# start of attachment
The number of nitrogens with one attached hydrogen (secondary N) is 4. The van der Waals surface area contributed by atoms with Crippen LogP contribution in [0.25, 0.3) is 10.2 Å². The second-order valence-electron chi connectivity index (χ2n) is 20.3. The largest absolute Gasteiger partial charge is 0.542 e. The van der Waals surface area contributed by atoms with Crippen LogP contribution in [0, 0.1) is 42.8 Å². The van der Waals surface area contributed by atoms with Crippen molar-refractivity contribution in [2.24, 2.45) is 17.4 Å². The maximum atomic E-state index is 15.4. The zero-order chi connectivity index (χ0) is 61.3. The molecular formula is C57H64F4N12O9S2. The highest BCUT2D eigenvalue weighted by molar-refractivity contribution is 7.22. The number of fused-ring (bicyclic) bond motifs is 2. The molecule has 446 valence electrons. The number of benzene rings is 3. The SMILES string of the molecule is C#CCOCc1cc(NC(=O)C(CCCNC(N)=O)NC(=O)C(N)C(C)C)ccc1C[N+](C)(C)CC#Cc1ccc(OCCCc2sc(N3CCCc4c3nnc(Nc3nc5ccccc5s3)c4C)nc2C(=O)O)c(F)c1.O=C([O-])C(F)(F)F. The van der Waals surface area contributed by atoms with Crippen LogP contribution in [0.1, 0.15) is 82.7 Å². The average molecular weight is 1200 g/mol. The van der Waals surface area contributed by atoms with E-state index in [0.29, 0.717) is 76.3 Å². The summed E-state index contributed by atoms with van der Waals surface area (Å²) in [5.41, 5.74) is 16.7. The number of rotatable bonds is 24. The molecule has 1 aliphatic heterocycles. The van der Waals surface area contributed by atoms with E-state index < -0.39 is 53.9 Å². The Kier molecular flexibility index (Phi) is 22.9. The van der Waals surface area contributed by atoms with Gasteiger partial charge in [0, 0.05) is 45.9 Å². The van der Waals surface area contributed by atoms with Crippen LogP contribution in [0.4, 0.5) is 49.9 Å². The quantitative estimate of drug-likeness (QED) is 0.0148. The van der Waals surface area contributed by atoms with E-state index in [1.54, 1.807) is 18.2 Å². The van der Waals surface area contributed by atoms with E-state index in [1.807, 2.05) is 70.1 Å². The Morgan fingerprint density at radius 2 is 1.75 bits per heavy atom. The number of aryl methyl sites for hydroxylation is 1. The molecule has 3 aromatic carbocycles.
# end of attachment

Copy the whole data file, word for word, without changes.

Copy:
The number of nitrogens with one attached hydrogen (secondary N) is 4. The van der Waals surface area contributed by atoms with Crippen LogP contribution in [0.25, 0.3) is 10.2 Å². The second-order valence-electron chi connectivity index (χ2n) is 20.3. The largest absolute Gasteiger partial charge is 0.542 e. The van der Waals surface area contributed by atoms with Crippen LogP contribution in [0, 0.1) is 42.8 Å². The van der Waals surface area contributed by atoms with Crippen molar-refractivity contribution in [2.24, 2.45) is 17.4 Å². The maximum atomic E-state index is 15.4. The zero-order chi connectivity index (χ0) is 61.3. The molecular formula is C57H64F4N12O9S2. The highest BCUT2D eigenvalue weighted by molar-refractivity contribution is 7.22. The number of fused-ring (bicyclic) bond motifs is 2. The molecule has 446 valence electrons. The number of benzene rings is 3. The SMILES string of the molecule is C#CCOCc1cc(NC(=O)C(CCCNC(N)=O)NC(=O)C(N)C(C)C)ccc1C[N+](C)(C)CC#Cc1ccc(OCCCc2sc(N3CCCc4c3nnc(Nc3nc5ccccc5s3)c4C)nc2C(=O)O)c(F)c1.O=C([O-])C(F)(F)F. The van der Waals surface area contributed by atoms with Crippen LogP contribution in [0.1, 0.15) is 82.7 Å². The average molecular weight is 1200 g/mol. The van der Waals surface area contributed by atoms with E-state index in [0.29, 0.717) is 76.3 Å². The summed E-state index contributed by atoms with van der Waals surface area (Å²) in [5.41, 5.74) is 16.7. The number of rotatable bonds is 24. The molecule has 1 aliphatic heterocycles. The van der Waals surface area contributed by atoms with E-state index < -0.39 is 53.9 Å². The Kier molecular flexibility index (Phi) is 22.9. The van der Waals surface area contributed by atoms with Gasteiger partial charge in [0, 0.05) is 45.9 Å². The van der Waals surface area contributed by atoms with Crippen LogP contribution in [0.4, 0.5) is 49.9 Å². The quantitative estimate of drug-likeness (QED) is 0.0148. The van der Waals surface area contributed by atoms with E-state index in [1.54, 1.807) is 18.2 Å². The van der Waals surface area contributed by atoms with E-state index in [1.807, 2.05) is 70.1 Å². The Morgan fingerprint density at radius 2 is 1.75 bits per heavy atom. The number of aryl methyl sites for hydroxylation is 1. The molecule has 3 aromatic carbocycles.